Interview: PedalPalFx on the New PAL 034 Night Overdrive and Their Love of Marshall Tone

PedalPalFX is a boutique pedal manufacturer based out of Venezuela that we've featured on Reverb before. Their penchant for Marshall drive tones has resulted in the company's PAL 800, PAL 800 Gold, and PAL 959 pedals—effects units that capture the classic gain tones of Marshall's JCM 800 and Plexi amp heads.


PedalPalFX
PAL 034 Night Overdrive
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Today, Andy Martin is taking a look at their latest offering, the PAL 034 Night Overdrive—based off of Guns N' Roses guitarist Slash's enviable tone from his #34-modded Marshall SLP 100. The pedal is named after that particular modification as well as the band's song "Night Train."

As you can see in the video above, the PAL 034 swaps the Marshall's tubes for transistors, shrinking the circuit down from an amp head to a stompbox capable of searing, '80s lead tones—whether you're rocking a Les Paul or a single-coil-equipped guitar. To hear all that the Night Overdrive can do, be sure to check out the full demo. And click here to get your own PAL 034 straight from PedalPalFX.

On a recent visit to Chicago, we also had the opportunity to talk to PedalPalFX's founders Luis and Alvaro about their business, their fascination with Marshall gain, and the creation of this newest pedal. Keep reading to see our interview below.


PedalPAL's origin story is pretty unique. How and why did PedalPal Start?

About 10 years ago, during a guitar lesson, the instructor told us that he was having a pedal clone made by someone locally. We were shocked by that. A clone? How is that possible? We asked him about it and he told us that there's a lot of information about that online. That night we were amazed at what we found about DIY pedals, so we started to make a Tube Screamer clone. In less than three days we had a working one and we were fascinated by it. Til this day the pedal is in working condition. You could say that that was the start of PedalPalFx.

PedalPalFX's founders Luis and Alvaro

Calling Venezuela your home, where the socio-economic situation is not ideal right now, what are some of the difficulties you must overcome to keep PedalPAL thriving?

They were challenges more so than difficulties. The most important one was guaranteeing inventory and the quality of the components we use to build the pedals. In order to keep standards high we decided to acquire 90 percent of our components from the United States. Depending on demand we usually try to produce the pedals three months in advance—this way we maintain our inventory levels for our Reverb shop. We also make sure we have the necessary components ready when we have a pre-order live in order to guarantee a timely delivery to our clients.

What did both of you do prior to forming PedalPAL?

Alvaro managed his own metal-mechanic business and I [Luis] worked on design for industrial and energy plants in the civil engineering sector. Quite the change, right?

Are you able to operate full-time?


We've been working on PedalPalFx full-time for three years now. We stopped making the pedals in our garage and we now have an office with a workshop for pedal-building purposes, a designated area to work on design, a studio to test the sound, a lab—and we're still expanding.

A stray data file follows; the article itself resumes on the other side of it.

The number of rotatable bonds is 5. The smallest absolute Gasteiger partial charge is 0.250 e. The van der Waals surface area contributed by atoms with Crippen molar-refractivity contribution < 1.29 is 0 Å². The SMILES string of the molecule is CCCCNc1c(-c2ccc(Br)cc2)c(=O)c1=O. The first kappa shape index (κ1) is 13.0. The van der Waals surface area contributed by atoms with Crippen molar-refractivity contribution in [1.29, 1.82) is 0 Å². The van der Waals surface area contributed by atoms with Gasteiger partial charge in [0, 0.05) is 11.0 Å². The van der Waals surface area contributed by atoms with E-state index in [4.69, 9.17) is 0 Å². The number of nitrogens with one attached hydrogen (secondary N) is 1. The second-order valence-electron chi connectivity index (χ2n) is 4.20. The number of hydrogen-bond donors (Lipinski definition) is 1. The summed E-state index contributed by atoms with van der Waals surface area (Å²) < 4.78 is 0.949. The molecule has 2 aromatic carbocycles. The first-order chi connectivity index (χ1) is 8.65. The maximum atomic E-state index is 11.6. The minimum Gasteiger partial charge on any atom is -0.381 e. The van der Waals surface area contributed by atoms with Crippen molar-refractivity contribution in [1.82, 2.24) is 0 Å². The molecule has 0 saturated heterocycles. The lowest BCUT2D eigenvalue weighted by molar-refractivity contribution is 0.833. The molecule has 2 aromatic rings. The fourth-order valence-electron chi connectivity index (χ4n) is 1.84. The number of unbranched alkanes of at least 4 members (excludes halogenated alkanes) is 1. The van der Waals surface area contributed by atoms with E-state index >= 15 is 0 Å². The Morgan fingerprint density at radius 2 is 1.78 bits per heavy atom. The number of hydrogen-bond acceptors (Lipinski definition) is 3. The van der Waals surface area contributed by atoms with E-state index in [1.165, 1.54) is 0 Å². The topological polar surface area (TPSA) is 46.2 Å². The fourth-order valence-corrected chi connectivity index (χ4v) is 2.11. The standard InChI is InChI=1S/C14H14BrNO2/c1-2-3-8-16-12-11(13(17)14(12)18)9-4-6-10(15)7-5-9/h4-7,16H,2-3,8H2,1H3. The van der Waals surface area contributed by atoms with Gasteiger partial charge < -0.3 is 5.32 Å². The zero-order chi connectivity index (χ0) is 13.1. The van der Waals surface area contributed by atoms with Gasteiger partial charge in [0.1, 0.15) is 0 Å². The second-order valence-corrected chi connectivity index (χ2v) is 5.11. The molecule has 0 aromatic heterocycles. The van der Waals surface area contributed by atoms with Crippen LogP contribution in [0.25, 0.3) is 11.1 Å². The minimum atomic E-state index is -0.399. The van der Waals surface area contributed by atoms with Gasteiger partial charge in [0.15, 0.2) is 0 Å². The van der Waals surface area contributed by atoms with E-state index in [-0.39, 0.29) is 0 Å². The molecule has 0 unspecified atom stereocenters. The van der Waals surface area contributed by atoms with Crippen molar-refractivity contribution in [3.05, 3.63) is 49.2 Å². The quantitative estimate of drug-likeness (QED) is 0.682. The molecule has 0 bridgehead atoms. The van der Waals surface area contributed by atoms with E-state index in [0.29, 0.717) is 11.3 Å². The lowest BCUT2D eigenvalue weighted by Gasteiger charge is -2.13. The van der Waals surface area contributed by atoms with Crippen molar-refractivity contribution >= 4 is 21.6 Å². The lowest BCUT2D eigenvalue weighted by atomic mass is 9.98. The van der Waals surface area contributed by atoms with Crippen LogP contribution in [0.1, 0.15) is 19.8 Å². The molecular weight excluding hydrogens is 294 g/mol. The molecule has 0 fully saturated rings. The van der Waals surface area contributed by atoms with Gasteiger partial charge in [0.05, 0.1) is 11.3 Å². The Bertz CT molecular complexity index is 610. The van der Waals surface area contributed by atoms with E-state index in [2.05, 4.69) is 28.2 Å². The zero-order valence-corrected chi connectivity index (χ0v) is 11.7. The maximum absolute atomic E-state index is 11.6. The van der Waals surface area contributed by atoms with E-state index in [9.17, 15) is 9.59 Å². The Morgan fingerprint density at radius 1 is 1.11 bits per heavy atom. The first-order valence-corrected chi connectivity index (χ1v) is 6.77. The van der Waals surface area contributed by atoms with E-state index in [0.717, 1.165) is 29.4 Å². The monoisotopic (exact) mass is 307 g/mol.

What has been the most rewarding part of this journey?

It's incredible to see how this passion and hobby has become a way of life for us and we can proudly say that we now live off of rock 'n' roll. None of this would have been possible without Reverb and without feedback from our customers all over the world. We are truly very grateful for them embracing and trusting us as a brand.

Why choose Slash as the player to curate inspiration for the new Night Overdrive and what inspired the name?

Slash has been very consistent with his sound throughout his career and his tone is very particular—there's even something mystical about it when you try to recreate the legendary sound he produced in Appetite for Destruction. One of the important pillars of that sound is Mod #34, a particular modification on Marshall SLP 100s and JCM 800s, which is what we tried to recreate in this pedal. That's why the acronym is PAL034 and its name is based off of the famous song, "Night Train."

Guns N' Roses - "Night Train"

What was the biggest challenge in perfecting his signature sound?

Trying to recreate Mod #34 in a pedal was not easy at all. A lot of information exists about the mod with some variations, even Marshall did a great job with the AFD100 and the SL-5 that same decade. It took more than three years of research, experience, and development to properly create what we deem to be the Mod #34 sound within a pedal. We hope to meet our customer's expectations as well.

What is next for PedalPAL moving into 2019 and beyond?

The word "evolution" is a constant in everything we do. We study our process and look to improve every phase of it. We are very passionate about the Marshall sound, which is very evident, and the PAL034 Night Overdrive is another result of that passion and a contribution towards it. We're also working on a line called the Tribute Series, in which we plan to modify the circuitry on some of the legendary pedals that have been of great influence to us. There's a lot of work to do and we have every bit of passion necessary for it. Let's rock the world.


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